Under a LGBT Pride Flag, taken at Exeter Pride Parade, public event.

If you ask our CEO, Jeffrey Brown, he’ll tell you that “if we take care of the culture, everything else will take care of itself.”

And the research we’re looking at proves this – Kris Boesch, founder and CEO of Choose People and author of Culture Works: How to Create Happiness in the Workplace, shared that businesses with a dedicated focus on culture experience 26 percent fewer mistakes, 22 percent higher productivity, 41 percent lower absenteeism, and 30 percent stronger customer satisfaction.

The importance of establishing a welcoming environment for a diverse staff simply can’t be overstated. In a recent episode of Your Cheddar, our Senior Director of Diversity & Inclusion and Early Talent Programs, Reggie Willis, discussed this topic and said “If we can create an inclusive environment and celebrate people’s differences, that diversity will come. It’s about making sure people can be their authentic selves, they feel safe coming into the workplace.”

The way we see it, if we create an environment where people are encouraged to share their ideas, knowledge, and skills, employees will be more satisfied with the work they’re doing, and it creates an environment where people feel they can be their authentic selves. Happy, fulfilled employees lead to happier customers, which leads to better business results. Makes sense, right?

Progress is a Process, but More Businesses are Starting to See the Importance

In the business world today, you’ll be hard-pressed to find an organization that doesn’t see the importance of having a diverse and inclusive company (and that’s progress!). But while the recognition of the need is there, too often the execution falls short. Nearly one-third of companies in a Deloitte survey said they are unprepared in this area.

But why is that? Not only is it the fair and right thing to do in terms offering opportunity to everyone, but the positives from a business perspective are clear, with the data to back it up. According to research from Deloitte, organizations that support diversity and make employees feel included are much more likely to meet business goals than those that don’t. Sara Ellison, an MIT economist, says that “having a more diverse set of employees means you have a more diverse set of skills [which] could result in an office that functions better.” And a McKinsey study showed that companies in the top 25th percentile for gender diversity on their executive teams were 15 percent more likely to experience above-average profits.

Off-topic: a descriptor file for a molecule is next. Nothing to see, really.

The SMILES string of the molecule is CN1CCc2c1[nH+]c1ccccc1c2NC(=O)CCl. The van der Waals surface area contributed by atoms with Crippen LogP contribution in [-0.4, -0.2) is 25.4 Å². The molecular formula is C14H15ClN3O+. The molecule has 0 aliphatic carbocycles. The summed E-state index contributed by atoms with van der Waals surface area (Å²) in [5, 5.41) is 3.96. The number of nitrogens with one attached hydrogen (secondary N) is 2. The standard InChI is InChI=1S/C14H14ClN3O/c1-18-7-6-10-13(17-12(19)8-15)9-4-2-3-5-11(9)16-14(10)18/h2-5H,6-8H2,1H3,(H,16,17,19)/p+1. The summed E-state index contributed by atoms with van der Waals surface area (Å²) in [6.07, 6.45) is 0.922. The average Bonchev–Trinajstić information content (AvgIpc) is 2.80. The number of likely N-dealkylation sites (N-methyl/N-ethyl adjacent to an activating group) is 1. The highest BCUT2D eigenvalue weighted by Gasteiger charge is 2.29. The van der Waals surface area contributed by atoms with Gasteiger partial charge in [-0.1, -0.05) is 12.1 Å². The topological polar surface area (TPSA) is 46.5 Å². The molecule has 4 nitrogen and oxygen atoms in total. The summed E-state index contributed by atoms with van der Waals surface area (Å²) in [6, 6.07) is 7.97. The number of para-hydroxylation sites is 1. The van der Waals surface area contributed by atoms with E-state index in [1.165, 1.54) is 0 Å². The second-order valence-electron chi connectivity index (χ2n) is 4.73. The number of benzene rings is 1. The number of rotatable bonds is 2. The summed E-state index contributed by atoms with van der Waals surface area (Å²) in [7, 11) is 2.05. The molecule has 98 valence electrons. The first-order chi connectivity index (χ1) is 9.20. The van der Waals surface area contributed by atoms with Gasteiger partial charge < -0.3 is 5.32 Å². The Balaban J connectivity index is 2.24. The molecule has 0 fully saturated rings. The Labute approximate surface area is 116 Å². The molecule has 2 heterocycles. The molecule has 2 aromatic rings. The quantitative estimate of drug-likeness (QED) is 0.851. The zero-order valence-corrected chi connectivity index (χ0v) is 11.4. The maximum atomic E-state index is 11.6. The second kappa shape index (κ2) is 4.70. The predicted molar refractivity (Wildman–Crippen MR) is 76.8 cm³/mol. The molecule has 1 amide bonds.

Sure, the bottom line boosts are important, but there are so many other benefits that diversity in the workplace brings that are priceless, such as a happy, inspired, open, and caring company culture. Our Ally team has its sights continually trained on “Doing it Right,” and that includes fostering a diverse and inclusive workplace in any way we can. Getting there just starts with a little understanding of how to turn the concept into reality, and a lot of help from forward-thinkers like Reggie Willis.

Building a diverse workforce doesn’t just happen overnight. As they say, “inclusive practices weren’t built in a day” (or something like that), and there is always room to improve on what is in place. It takes more than a one-time initiative to create a truly welcoming workplace and culture. It takes conscious awareness, personal commitment, and plenty of moments when you ask, “Is this inclusive to all of our employees? If not, how can I make it so? Are we hiring enough people from different backgrounds and ways of life to expand our worldview? If not, how can I change that?”

Diversity and Inclusion: What’s the Difference?

While the two terms are often used together in reference to the workplace, diversity and inclusion aren’t necessarily interchangeable. Diversity focuses on who you have in your organization: their gender, race, sexual orientation, experience, and background. Inclusion takes into consideration how people feel and experience work while they are there.

At Ally, we strive to achieve a high degree of success in both areas. By developing a group of employees that has diverse perspectives and life experiences, a company can address problems and find solutions through a multitude of lenses, and in a way you most likely wouldn’t have seen before. And on top of that, an inclusive environment ensures everyone feels comfortable being true to themselves and at ease sharing their unique perspectives. So in essence, one doesn’t truly work without the other.

What We’re Working on at Ally

One way we try to make Ally a welcoming place to work is through our Employee Resource Groups (ERGs).  ERGs are Ally’s open forums for teammates who share common interests to meet and support one another. From Asian/Middle Eastern ALLYs, to Diverse Abilities ALLYs, to Veteran ALLYs, LGBTQ ALLYs, and Women ALLYs, we hope to hear every group’s voice. Our ERGs focus on training, community outreach, and business connectivity to make that hope a reality and leave no group unnoticed.

We’re also focusing on ensuring our benefits are truly helpful to our employees for whatever life throws at them. Parental leave, adoption assistance, military leave, work environment accommodations, you name it – we want to be the ally to our employees that our employees are to our customers.

We celebrate all our employees, whose unique outlooks on life have helped us to grow into a company we’re all proud of.

Read more of our thoughts on diversity and inclusion: https://www.ally.com/about/diversity-inclusion/